Store workers get training on mask conflicts
Many retail workers will receive a new sort of preparation for this year’s holiday season: training on how to manage conflicts with customers who resist maskwearing, social distancing and store capacity limits.
The National Retail Federation, a trade group representing about 16,000 retailers, said Thursday that it had teamed with the Crisis Prevention Institute, a company focused on reducing workplace violence, to help retail workers learn how to prevent and deescalate shopper disputes that emerge from pandemic restrictions.
The training puts a spotlight on the unexpected challenges that store workers have been forced to grapple with during the pandemic. Most retailers were early to require masks and distancing in stores, but some shoppers have flouted the rules, putting employees in uncomfortable and sometimes frightening positions.
In the online training, “one of the major scenarios is around an employee asking a customer to wear a mask, and he reacts,” said Adam Lukoskie, vice president of the NRF Foundation, the trade group’s nonprofit arm. “There’s another scenario where a mother and child are there and are upset this gentleman is not wearing a mask so then the employee has to help make peace.”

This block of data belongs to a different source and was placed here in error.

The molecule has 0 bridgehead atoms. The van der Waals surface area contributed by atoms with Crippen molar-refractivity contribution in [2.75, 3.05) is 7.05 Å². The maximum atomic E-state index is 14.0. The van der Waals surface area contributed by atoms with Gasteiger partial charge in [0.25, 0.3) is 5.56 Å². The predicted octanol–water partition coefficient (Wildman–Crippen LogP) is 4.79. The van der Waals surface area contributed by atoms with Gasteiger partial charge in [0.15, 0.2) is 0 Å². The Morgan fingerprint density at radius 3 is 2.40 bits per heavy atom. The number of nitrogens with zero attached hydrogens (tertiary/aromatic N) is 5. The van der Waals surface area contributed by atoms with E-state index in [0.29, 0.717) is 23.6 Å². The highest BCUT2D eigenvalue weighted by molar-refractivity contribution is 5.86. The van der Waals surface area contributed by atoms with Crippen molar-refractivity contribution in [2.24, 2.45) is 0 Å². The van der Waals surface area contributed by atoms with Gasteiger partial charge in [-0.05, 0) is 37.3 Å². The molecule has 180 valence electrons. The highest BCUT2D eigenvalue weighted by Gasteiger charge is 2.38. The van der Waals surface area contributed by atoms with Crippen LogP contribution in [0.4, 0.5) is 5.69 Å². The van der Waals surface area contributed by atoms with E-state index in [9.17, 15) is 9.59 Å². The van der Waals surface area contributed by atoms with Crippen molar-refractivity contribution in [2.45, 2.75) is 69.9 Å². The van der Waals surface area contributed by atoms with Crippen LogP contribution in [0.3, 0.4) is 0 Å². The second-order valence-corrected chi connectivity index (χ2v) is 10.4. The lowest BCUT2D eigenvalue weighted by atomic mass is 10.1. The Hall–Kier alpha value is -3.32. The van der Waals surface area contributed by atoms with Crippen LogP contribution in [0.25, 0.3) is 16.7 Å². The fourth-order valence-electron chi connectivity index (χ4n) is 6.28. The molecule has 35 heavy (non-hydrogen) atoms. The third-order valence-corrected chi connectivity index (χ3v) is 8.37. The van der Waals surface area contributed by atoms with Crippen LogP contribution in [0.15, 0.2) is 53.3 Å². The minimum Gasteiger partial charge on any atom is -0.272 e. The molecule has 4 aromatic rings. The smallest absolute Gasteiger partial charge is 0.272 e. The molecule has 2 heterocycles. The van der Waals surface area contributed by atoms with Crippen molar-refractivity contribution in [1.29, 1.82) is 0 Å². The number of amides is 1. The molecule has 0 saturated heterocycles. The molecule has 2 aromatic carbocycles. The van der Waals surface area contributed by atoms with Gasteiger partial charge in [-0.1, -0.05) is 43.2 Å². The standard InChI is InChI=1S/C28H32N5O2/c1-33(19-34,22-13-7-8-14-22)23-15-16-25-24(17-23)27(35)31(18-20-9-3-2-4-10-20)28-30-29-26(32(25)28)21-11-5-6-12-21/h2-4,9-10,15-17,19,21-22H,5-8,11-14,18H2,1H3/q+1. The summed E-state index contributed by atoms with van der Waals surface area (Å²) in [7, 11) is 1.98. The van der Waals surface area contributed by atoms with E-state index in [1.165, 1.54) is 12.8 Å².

Susan Driscoll, president of the Crisis Prevention Institute, said the online training program and accompanying COVID-19
Customer Conflict Prevention credential are “really focused on how to engage your thinking brain over your emotional brain.” It teaches employees how to recognize what stage of a crisis a consumer may be in, and what they can do to defuse the situation, she said.
“It is very practical,” Driscoll said. For example, she said, if a shopper is very distressed, the program offers tips on “how to verbally and nonverbally communicate empathy and support” while masked.
“Say, ‘Would you like to get out of the line and talk this through, or would you like to talk to a manager?’ ” she continued. “Giving them a choice puts them back in control, and you get them out of the way and out of the line from customers and help deescalate the crisis.”